That changed with the previously most famous use of “Orinoco Flow.” When The Girl With the Dragon Tattoo director David Fincher decided his grisly torture scene needed a little music to lighten the mood, it was Daniel Craig (who had Enya on his iPod) that suggested “Orinoco Flow.” The result was a classic moment of cinematic dissonance, an innocuous pop song incongruously scoring a scene of intense brutality in the tradition of Reservoir Dogs, Blue Velvet, A Clockwork Orange, et al. Like Goor, Fincher wasn’t trying to say anything about “Orinoco Flow,” specifically: “It’s just that he likes soothing music as he does his deeds,” he told Entertainment Weekly in 2011.
But as with Reservoir Dogs and “Stuck in the Middle With You,” or A Clockwork Orange and “Singin’ in the Rain,” the film definitely reshaped the way it was perceived. There had always been hints of darkness beneath its glassy, placid surface — those wordless vocal interludes, which Burnham uses to such great effect, have a haunting tonality reminiscent of Philip Glass — but Dragon Tattoo was the first to bring them to the fore. The film lent “Orinoco Flow” an undercurrent of dread, one that Black Mirror was later able to tap into effortlessly in an episode where a woman relaxes to the song, shortly before she’s torn apart by murderous drones. And it also gave it unexpected cachet, sending “Orinoco Flow” back to No. 1 on the New Age charts (where it replaced, yep, “Only Time”). More importantly, it introduced it to another, younger generation, one for whom Pure Moods now seems every bit as archaic as mail-order music, TV commercials, and CDs themselves.
You can measure this impact on the internet, which has seen a notable uptick in “Orinoco Flow” appreciation since 2011. Those shimmering, pizzicato synth plucks have wormed their way into dozens of trance, house, and dubstep remixes, and down through the pixelated micro-genres of vaporwave and “nightcore.” South African provocateurs Die Antwoord have rapped over it, as has some dude named Skankdaddy. It’s been mashed up with The Prodigy and Dr. Dre, chopped and screwed, amped up to Chipmunks speed, and slowed into a truly disconcerting “male version.” There are countless amateur renditions to be found on piano, heavy metal guitar, ukulele, recorder, and, weirdly, a whole lot of drums, alongside myriad aspiring American Idols singing it with such gusto that it defies easy mockery. (Except for this, maybe.) You can watch equestrians perform elaborately choreographed dressage to it, or witness Carlos Santana wanking away on it in concert. It sets the appropriately hushed mood for fan tributes to everything from Star Trek to American Horror Story to the late River Phoenix, and adds an extra layer of Zen to Richard Spencer getting punched in the face. You can, as I did while writing this piece, even listen to “Orinoco Flow” in a continuous loop, your own stream of thought dreamily wending its way from Bissau to Palau, from Fiji to Tiree, for an hour straight.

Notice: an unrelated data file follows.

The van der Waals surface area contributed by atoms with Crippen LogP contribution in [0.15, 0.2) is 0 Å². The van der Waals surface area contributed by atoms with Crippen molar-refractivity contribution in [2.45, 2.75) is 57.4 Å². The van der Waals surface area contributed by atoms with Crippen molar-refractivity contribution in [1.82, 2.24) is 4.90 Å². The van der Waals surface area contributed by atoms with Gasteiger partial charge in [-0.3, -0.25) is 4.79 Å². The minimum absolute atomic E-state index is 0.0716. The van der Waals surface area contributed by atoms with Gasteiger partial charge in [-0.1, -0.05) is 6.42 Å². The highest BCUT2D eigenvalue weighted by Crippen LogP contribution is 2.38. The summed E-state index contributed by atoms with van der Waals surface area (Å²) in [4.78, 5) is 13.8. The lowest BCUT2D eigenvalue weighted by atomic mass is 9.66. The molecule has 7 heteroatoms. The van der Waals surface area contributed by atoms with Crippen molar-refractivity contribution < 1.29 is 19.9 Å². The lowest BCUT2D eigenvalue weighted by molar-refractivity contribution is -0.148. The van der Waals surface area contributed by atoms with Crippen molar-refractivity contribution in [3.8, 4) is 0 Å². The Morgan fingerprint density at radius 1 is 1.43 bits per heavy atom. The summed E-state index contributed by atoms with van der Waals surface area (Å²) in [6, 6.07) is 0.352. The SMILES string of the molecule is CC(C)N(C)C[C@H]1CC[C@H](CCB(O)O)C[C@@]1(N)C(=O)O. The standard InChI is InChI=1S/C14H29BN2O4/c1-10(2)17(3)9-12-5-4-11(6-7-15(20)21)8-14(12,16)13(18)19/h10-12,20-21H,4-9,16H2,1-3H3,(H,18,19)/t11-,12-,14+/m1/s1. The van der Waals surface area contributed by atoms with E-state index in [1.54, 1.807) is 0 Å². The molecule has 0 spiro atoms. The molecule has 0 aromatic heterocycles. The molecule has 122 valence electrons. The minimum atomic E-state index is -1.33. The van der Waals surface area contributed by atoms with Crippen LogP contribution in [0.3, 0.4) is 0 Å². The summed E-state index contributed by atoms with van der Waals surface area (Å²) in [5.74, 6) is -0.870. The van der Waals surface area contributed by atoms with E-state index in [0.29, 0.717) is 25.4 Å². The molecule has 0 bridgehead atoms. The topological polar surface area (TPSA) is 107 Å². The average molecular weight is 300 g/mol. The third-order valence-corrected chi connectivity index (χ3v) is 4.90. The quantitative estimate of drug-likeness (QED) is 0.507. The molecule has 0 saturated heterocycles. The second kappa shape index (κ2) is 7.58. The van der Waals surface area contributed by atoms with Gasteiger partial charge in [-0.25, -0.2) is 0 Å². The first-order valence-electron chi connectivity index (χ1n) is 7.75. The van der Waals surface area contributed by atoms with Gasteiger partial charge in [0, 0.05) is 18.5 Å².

Some of these are also piss-takes, it’s true. But the majority — and their accompanying comments declaring, “This song is the shit!” — seem enthusiastic, even earnest. Maybe they first came to “Orinoco Flow” ironically, whether through Fincher or Brooklyn Nine-Nine or somebody’s dumb Harambe joke, but their love for the song has since become genuine. Perhaps you could trace this evolution of “Orinoco Flow” fandom according to David Foster Wallace’s oft-cited mini-manifesto for New Sincerity, where he predicted that trendy, postmodern jadedness would inevitably give way to people willing to “risk the yawn, the rolled eyes, the cool smile, the nudged ribs, the parody of gifted ironists, the ‘oh, how banal’,” to make unabashed pursuit of sentimentality and something real — the purest of moods.
Or maybe it’s just that here, in the speak-your-truth/haters-to-the-left ethos of the internet, there’s no longer any delineation between “guilty” pleasures and real ones. “Orinoco Flow” is a pretty song, and you can chill to it; even Nicki Minaj and Grimes are self-proclaimed Enya fans. Maybe we could all stand to sail away for a while.
Besides, in a space occupied by millions of Kayla Days offering their own melodramatic, slightly cheesy, yet heartbreakingly sincere self-expressions, all of them pleading implicitly to be carried away in the babbling of the great digital brook, it only makes sense that “Orinoco Flow” would be in heavy rotation. As Burnham puts it, “Enya just sounds like the internet to me. It’s like she knew what it would sound like before it happened.” Like Kayla, “Orinoco Flow” might never be accepted by the eye-rolling cool kids. But as the film makes plain, that’s not what really matters. In Eighth Grade, “Orinoco Flow” finally gets to be itself.